https://userresearch.blog.gov.uk/2015/07/01/what-does-this-mean-tips-for-testing-your-words/

What does this mean? Tips for testing your words.

Heiroglyphs

If I had to guess, I'd say that for government services, 60% of our user research and design effort is about the words we use. That's obvious for services that are focussed on providing guidance, but I find it's also true for transactional services.

We listen to our users to find out what words they use. We try out lots of different ways to title content, frame questions, and describe choices. We use specific techniques to test whether people understand our words. We grind away at our words to make them as clear and simple as possible.

In this post I'll share some of our favourite ways to test words.

1. Listen to the words people use

Start by listening to people talk about the aspects of their life, education, business, family, health, money, etc. that relate to your service.

What words do they use? Do they use the 'official' words? Do they use them in the 'correct' way?

2. Ask people to explain your words

Many services need to use unfamiliar legal or technical words or phrases, or ask questions that may be hard for users to understand.

Don't wait until you have a working prototype to test users' understanding of your words.

Print out the words, phrases and questions, and ask users to read them out and tell you what they mean.

Ask users to sort the words, phrases and questions according to trust, confidence, or other concerns.

We're always surprised to find out which words users do and don't understand, and which words provide reassurance or cause concern.

3. Ask people to think aloud

If you have an existing service, or a prototype of a new service, ask people to think aloud while they try it out.

A usability testing session with a user reading guidance for taking a passport photograph

They'll pause at questions, choices, navigation steps and content they don't understand. They'll wonder what unfamiliar words mean.

Some will continue with great confidence while they completely misunderstand the guidance you're giving them, the choices available to them, or the information you're asking them to provide.

If a user is struggling with a question, ask them to explain the question in their own words.

What is it asking?

Do the same if a user isn't sure what information they should provide, or which option or navigation path is right for them.

4. Check what users expect

Before following a navigation path, or stepping to the next part of a transaction, ask the user what they expect to see next.

If a user pauses, or looks puzzled after navigation, ask them if what they're seeing is what they expected.

5. Ask users to highlight words

Print out the text you're testing and ask users to highlight any words or phrases they're not sure about. Ask them to highlight the parts they find most useful.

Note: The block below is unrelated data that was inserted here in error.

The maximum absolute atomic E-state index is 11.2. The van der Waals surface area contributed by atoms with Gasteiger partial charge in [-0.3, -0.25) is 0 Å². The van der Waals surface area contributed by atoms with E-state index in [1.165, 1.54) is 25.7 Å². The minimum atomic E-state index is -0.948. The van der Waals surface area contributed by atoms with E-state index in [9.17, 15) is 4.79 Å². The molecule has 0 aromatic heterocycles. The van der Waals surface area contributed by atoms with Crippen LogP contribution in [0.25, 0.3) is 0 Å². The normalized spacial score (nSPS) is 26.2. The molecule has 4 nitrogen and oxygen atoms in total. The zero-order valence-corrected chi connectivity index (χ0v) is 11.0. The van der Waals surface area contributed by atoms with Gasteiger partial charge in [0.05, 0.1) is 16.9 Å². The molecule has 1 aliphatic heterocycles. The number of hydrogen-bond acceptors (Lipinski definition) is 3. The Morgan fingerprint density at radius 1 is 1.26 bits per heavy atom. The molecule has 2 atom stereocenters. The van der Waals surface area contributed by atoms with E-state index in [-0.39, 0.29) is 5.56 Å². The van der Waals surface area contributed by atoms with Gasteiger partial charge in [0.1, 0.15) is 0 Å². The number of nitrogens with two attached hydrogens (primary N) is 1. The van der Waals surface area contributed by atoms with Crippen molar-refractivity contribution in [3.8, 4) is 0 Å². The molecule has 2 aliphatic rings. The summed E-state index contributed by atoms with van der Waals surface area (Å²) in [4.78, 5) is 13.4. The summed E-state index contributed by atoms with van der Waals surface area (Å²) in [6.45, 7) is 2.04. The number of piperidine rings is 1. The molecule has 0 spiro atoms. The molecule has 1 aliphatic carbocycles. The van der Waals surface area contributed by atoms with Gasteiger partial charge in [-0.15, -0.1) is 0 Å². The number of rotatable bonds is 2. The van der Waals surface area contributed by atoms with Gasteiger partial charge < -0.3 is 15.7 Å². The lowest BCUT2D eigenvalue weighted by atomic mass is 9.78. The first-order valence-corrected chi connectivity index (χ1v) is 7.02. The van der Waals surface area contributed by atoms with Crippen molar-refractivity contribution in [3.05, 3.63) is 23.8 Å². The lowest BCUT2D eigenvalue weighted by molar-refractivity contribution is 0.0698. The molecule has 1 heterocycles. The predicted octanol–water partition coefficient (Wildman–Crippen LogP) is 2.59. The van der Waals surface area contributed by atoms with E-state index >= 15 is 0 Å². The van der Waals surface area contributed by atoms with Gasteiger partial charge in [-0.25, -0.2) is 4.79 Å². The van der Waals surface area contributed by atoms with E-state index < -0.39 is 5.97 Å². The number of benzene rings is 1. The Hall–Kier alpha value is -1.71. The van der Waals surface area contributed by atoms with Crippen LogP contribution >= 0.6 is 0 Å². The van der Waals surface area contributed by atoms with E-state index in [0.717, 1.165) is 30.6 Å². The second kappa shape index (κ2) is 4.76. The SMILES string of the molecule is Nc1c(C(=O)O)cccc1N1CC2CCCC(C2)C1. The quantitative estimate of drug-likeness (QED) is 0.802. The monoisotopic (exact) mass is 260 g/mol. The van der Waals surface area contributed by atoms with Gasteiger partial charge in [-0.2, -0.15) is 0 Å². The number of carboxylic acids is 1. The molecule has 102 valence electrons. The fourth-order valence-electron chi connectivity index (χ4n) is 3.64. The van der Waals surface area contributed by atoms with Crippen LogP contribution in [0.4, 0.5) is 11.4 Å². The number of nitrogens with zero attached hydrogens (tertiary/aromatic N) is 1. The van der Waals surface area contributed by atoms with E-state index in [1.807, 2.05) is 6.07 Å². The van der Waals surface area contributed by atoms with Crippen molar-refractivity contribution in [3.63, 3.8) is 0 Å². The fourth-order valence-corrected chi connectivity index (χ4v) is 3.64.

It can be hard for users to comment on content they're reading on screen. Marking a paper copy can help them give more detailed feedback.

6. Check the outcome

Once a user has found the content they're looking for, ask them to explain what they would do next.

Are they going to do the right thing for them, or has part of the content misled them? Have they found the right content for their circumstances?

If the content provides instructions, ask them to carry them out.

These are great ways to test not just whether a user can find the right content, but whether they can understand it and act on it.

7. Check the next steps

Like the previous tip, if the end of a transaction gives the user a set of next steps, ask the user what they would do now. Ask them to show you how they would do those things.

Send back your old passport now

8. Work closely with policy and legal

User research is a team sport, so members of your policy and legal teams should be observing user research. At the very least, they should be coming to show and tells (or showcases, or demos) to hear the findings and watch video clips of users.

And you should have a regular process where you work together to revise text that is causing problems for users, while making sure that the words you're using correctly reflect policy and legislation.

Credit where credit is due

This post was informed and inspired by the work of my colleagues Caroline Jarrett, Pete Gale and Lorena Sutherland.

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2 comments

  1. Michael

    Brilliant practical low tech advice and suggestions here, thank you very much to everyone involved.

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  2. Ian Hamilton

    Excellent post. Certainly the majority of usability issues I've seen users encounter in sessions over the years have been over copy, or microcopy in particular - button labelling, link text etc.

    Two additional things that I'd very strongly recommend:

    1. Get hold of a decent copywriter at the start, not the end. The insights you can get from specific pieces of wording can tell you plenty about people's general understanding, and result in some fundamental changes not only not only to what words are used but also how you approach interaction and processes, and it's obviously far more useful to find out those kind of things as early as possible in the design process.

    2. Include disability in your recruitment. Testing very early on with customers with dyslexia, aspergers and so on can put a really strong lense on problem areas. And it's just that, a lense.. what you learn is very rarely stuff that's specific to that audience, they're things that improve the experience for everyone, that are easier to spot when testing with broader audiences.

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